Definition. A group G splits freely if G acts on a tree T without global fixed point and such that every edge stailizer is trivial. If G does not split freely, then G is called freely indecomposable.

Example. \mathbb Z=\pi_1(S^1). Equivalently, \mathbb Z acts on \mathbb R without global fixed points. So \mathbb Z splits freely.

If G \ncong \mathbb Z but G splits freely, then G=G_1 \ast G_2 for G_1, G_2 neq 1.

Definition. The rank of G is the minimal r such that F_r surjects G.

It is clear that rank(G_1\ast G_2)\leq rank(G_1)+rank(G_2).

Grushko’s Lemma. Suppose \varphi:F_r \longrightarrow G is surjective and r is minimal. If G=G_1 \ast G_2, then F_r=F_1 \ast F_2 such that \varphi(F_i)=G_i for i=1,2.

Pf. Let X_i=K(G_i,1) (i=1,2) be simplicial and let \mathfrak{X} be a graph of spaces with vertex spaces X_1, X_2 and edge space a point. So G=\pi_1(X_{\mathfrak{X}}, x_0) where x_0=(*, \frac{1}{2}).

Let \Gamma be a graph so that \pi_1(\Gamma)\cong F_r and realize \varphi as a simplicial map f: \Gamma \longrightarrow X_{\mathfrak{X}}. Let y_0 \in f^{-1}(x_0). Because r is minimal, f^{-1}(x_0) is a forest, contained in \Gamma. The goal is to modify f by a homotopy to reduce the number of connected components of f^{-1}(x_0).

Let U \subseteq f^{-1}(x_0) be the component that contains y_0. Let V \subseteq f^{-1}(x_0) be some other component. Let \alpha a path in \Gamma from y_0 to V.

Look at f \circ \alpha \in \pi_1(X_{\mathfrak{X}}, x_0). Because \varphi is surjective, there exists \gamma\in \pi_1(\Gamma, y_0) such that f \circ \gamma = f \circ \alpha. Therefore if \beta= \gamma^{-1} \cdot \alpha, then f \circ \beta is null-homotopic in X_{\mathfrak{X}} and \beta gives a path from y_0 to V.

We can write \beta as a concaternation as \beta=\beta_1 \cdot \beta_2 \cdot \cdot \cdot \beta_n such that for each i, f \circ \beta_i \subseteq X_{\mathfrak{X}}\smallsetminus {x_0}. By the Normal Form Theorem, there exists i such that f\circ \beta_i is null-homotopic in X.

We can now modify f by a homotopy so that im (f\circ\beta_i)={x_0}. Therefore \beta_i \subseteq f^{-1}(x_0) and the number of components of f^{-1}(x_0) has gone down. By induction, we can choose f so that f^{-1}(x_0) is a tree. Now f factors through \Gamma'=\Gamma/ f^{-1}(x_0). Then F_r\cong \pi_1(\Gamma') and there is a unique vertex of \Gamma' that maps to x_0. So every simple loop in \Gamma' is either contained in X_1 or X_2 as required. square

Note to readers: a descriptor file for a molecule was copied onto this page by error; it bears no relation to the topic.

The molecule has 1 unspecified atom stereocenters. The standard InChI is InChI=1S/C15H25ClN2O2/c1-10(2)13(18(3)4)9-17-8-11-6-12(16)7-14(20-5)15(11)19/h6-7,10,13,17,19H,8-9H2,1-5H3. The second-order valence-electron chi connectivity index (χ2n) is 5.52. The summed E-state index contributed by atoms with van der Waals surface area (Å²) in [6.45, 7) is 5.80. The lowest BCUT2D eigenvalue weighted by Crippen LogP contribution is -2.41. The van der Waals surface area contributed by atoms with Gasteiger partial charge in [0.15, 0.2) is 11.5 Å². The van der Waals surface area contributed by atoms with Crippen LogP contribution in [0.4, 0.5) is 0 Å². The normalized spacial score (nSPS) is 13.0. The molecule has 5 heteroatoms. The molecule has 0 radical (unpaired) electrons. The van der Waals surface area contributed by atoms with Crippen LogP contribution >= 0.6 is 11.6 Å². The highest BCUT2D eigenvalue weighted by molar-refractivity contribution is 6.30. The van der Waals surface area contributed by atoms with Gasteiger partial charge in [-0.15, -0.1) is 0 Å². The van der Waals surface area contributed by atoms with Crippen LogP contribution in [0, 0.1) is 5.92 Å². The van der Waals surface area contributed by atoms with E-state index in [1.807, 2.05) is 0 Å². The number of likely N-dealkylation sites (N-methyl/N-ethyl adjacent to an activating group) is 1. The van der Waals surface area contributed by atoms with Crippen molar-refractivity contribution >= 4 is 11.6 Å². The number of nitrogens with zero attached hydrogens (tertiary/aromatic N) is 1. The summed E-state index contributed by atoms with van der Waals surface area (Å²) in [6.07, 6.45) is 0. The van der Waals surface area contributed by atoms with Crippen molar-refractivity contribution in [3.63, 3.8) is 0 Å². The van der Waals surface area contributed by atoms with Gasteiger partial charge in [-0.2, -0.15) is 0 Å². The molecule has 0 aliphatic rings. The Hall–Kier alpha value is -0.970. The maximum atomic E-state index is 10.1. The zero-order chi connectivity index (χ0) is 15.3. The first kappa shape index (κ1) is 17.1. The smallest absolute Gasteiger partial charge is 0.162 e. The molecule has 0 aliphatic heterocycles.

An immediate consequence is that rank(G_1\ast G_2)=rank (G_1) + rank (G_2).

Grushko’s Theorem. Let G be finitely generated. Then G\cong G_1 \ast \cdots\ast G_m \ast F_r where each G_i is freely indecomposable and F_r is free. Furthermore, the integers m and r are unique and the G_i are unique up to conjugation and reordering.

Pf. Existence is an immediate corollary of the fact that rank is additive.

Suppose G=H_1\ast \cdots \ast H_n \ast F_s. Let \mathcal{G} be the graph of groups. Let T be the Bass-Serre tree of \mathcal{G}.

Consider the action of G_i on T. Because G_i is freely indecomposable, G_i stabilize a vertex of T. Therefore G_i is conjugate into some H_i.

Now consider the action of F_r on T. F_r\smallsetminus T is a graph of groups with underlying graph \Delta, say, and \pi_1(\Delta) is a free factor in F_r. But there is a covering map F_r\smallsetminus T \longrightarrow \mathcal{G} that induces a surjection \pi_1(\Delta) \longrightarrow F_s. Therefore, r\geq s. The other inequality can be obtained by switching F_r and F_s. \square

Last time, we used the following lemma without justification, so let’s prove it now.